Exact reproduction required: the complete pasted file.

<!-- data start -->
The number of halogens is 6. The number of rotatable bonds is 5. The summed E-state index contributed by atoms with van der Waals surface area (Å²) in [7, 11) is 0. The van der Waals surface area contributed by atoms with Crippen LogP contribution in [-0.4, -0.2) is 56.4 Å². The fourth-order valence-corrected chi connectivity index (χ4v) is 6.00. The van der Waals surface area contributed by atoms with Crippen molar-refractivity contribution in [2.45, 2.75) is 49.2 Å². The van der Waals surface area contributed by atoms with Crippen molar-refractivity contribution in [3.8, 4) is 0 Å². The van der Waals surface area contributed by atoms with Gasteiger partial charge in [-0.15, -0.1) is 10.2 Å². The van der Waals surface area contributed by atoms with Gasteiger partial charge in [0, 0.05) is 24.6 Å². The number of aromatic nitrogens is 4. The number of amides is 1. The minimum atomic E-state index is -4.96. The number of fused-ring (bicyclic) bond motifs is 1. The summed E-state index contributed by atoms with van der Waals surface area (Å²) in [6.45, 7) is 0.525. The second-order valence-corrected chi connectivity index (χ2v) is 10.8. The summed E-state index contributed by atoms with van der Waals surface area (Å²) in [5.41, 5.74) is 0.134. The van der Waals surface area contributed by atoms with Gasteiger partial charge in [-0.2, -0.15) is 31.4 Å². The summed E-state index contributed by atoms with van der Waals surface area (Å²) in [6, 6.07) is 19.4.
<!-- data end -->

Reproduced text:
The number of halogens is 6. The number of rotatable bonds is 5. The summed E-state index contributed by atoms with van der Waals surface area (Å²) in [7, 11) is 0. The van der Waals surface area contributed by atoms with Crippen LogP contribution in [-0.4, -0.2) is 56.4 Å². The fourth-order valence-corrected chi connectivity index (χ4v) is 6.00. The van der Waals surface area contributed by atoms with Crippen molar-refractivity contribution in [2.45, 2.75) is 49.2 Å². The van der Waals surface area contributed by atoms with Crippen molar-refractivity contribution in [3.8, 4) is 0 Å². The van der Waals surface area contributed by atoms with Gasteiger partial charge in [-0.15, -0.1) is 10.2 Å². The van der Waals surface area contributed by atoms with Gasteiger partial charge in [0, 0.05) is 24.6 Å². The number of aromatic nitrogens is 4. The number of amides is 1. The minimum atomic E-state index is -4.96. The number of fused-ring (bicyclic) bond motifs is 1. The summed E-state index contributed by atoms with van der Waals surface area (Å²) in [6.45, 7) is 0.525. The second-order valence-corrected chi connectivity index (χ2v) is 10.8. The summed E-state index contributed by atoms with van der Waals surface area (Å²) in [5.41, 5.74) is 0.134. The van der Waals surface area contributed by atoms with Gasteiger partial charge in [-0.2, -0.15) is 31.4 Å². The summed E-state index contributed by atoms with van der Waals surface area (Å²) in [6, 6.07) is 19.4.